Tina Peters’ quarter-million-dollar recount gains her 13 votes

Hart Van Denburg/CPR News
Colorado Secretary of State candidate, Republican Tina Peters, in Sedalia at the Wide Open Saloon for a primary night watch party on Tuesday, June 28, 2022. Peters lost the primary race to Pam Anderson.

Colorado has wrapped up a statewide recount of the GOP primary race for secretary of state which left the result unchanged. 

Mesa County Clerk Tina Peters requested the recount and accused the election of being rigged after results showed her losing by a wide margin to former Jefferson County Clerk Pamela Anderson. 

Peters gained 13 votes in the recount, as did Anderson. Mike O’Donnell, who narrowly got third in the race, gained 11 votes.

“The recounts are complete and confirm once again that Colorado elections are safe and secure,” said Secretary of State Jena Griswold. 

Peters lost the June Republican primary for secretary of state by 88,579 votes, or around 14 points. Candidates can request a discretionary recount but have to foot the bill for it; state rules say candidates must pay for any recount when the margin is more than 0.5 percent. 

Out-of-state donors covered the majority of the $256,000 cost for Peters’ recount. She got a huge influx of money on the day she went on Steve Bannon’s podcast to appeal for funds. Peters had made election fraud claims central to her campaign. Peters is currently facing ten state charges of election tampering and misconduct stemming from her effort to try to uncover voter fraud in Mesa County’s voting machines. Peters argues everything she did was within her legal jurisdiction as clerk. 

Matt Crane, a Republican and head of the Colorado County Clerks Association, said even though it was legal for Peters to ask for a recount, he found it disgraceful that she pursued one when the race wasn’t close.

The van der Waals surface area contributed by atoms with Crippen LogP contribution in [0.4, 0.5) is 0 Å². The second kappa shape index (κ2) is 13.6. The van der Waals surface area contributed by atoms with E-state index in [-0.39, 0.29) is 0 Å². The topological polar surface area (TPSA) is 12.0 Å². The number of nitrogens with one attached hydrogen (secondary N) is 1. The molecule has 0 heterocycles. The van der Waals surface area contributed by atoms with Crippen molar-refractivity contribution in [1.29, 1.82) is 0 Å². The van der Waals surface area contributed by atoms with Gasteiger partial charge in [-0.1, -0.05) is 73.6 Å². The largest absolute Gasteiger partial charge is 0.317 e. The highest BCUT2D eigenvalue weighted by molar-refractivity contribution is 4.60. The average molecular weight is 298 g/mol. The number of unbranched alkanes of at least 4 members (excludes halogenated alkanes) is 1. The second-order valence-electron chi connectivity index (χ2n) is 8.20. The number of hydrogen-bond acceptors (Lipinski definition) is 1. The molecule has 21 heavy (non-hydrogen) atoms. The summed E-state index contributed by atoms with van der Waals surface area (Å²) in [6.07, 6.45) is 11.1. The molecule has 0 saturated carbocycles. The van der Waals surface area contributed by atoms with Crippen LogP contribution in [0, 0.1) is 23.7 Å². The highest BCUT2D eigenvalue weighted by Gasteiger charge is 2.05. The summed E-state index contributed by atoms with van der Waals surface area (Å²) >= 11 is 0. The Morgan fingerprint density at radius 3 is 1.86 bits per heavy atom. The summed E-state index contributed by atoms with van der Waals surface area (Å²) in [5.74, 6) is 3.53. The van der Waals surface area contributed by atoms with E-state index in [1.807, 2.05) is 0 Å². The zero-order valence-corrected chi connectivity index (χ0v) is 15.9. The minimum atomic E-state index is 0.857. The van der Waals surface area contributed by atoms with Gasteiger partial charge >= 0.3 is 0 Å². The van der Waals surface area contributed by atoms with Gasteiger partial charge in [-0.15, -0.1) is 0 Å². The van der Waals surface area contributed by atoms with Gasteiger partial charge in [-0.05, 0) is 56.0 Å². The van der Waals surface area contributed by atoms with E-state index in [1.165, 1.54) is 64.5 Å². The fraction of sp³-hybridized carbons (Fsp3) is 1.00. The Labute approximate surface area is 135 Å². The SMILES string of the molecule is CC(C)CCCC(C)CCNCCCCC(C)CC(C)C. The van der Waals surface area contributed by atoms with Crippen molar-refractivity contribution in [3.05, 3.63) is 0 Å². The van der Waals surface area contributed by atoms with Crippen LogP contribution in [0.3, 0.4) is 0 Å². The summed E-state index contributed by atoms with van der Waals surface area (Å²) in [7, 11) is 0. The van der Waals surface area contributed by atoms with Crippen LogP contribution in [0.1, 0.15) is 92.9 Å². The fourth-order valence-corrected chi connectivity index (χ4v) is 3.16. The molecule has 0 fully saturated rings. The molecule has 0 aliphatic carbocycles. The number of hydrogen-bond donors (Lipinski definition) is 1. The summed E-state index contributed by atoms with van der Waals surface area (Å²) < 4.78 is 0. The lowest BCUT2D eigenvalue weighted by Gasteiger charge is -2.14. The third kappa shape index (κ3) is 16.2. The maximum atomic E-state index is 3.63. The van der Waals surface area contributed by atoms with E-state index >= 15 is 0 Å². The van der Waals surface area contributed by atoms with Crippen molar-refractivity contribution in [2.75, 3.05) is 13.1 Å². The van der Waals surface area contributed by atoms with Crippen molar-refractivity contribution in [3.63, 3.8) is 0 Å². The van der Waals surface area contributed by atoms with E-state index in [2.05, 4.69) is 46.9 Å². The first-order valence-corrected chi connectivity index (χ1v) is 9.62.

“She has found it to her advantage, and to the advantage of other election deniers, to perpetuate conspiracies rather than facts,” said Crane in a statement. 

“The recount she asked for showed she lost, just as our post-election audits already held in every county and certified by volunteer citizen canvass boards found. Clerk Peters’ attempt to concoct a reason for this recount is window dressing for the larger effort to undermine confidence in our elections.”  

A request for comment from Peters’ campaign was not immediately returned. 

The Secretary of State’s office attributed the slight change in vote totals in part to an error in Elbert County. Last week Elbert County Clerk Dallas Schroeder discovered 37 unopened ballots that were not included in the original count. Those ballots had been mistakenly placed in a bin of undeliverable ballots that were returned from the United States Post Office.

When the recount for secretary of state began, the state ordered Elbert county to process those 37 ballots.

The state said it was worth noting that no state or local primary was close enough for this additional handful of ballots to change the outcome for any candidates in other races 

In addition to the statewide recount, El Paso County also conducted a recount for the Republican primary race for State Senate District 9, on the request of losing candidate Lynda Zamora Wilson. It resulted in the winner of that race, state Sen. Paul Lundeen, gaining 1 vote. Wilson, who lost the race by about 33 percentage points, did not gain any votes.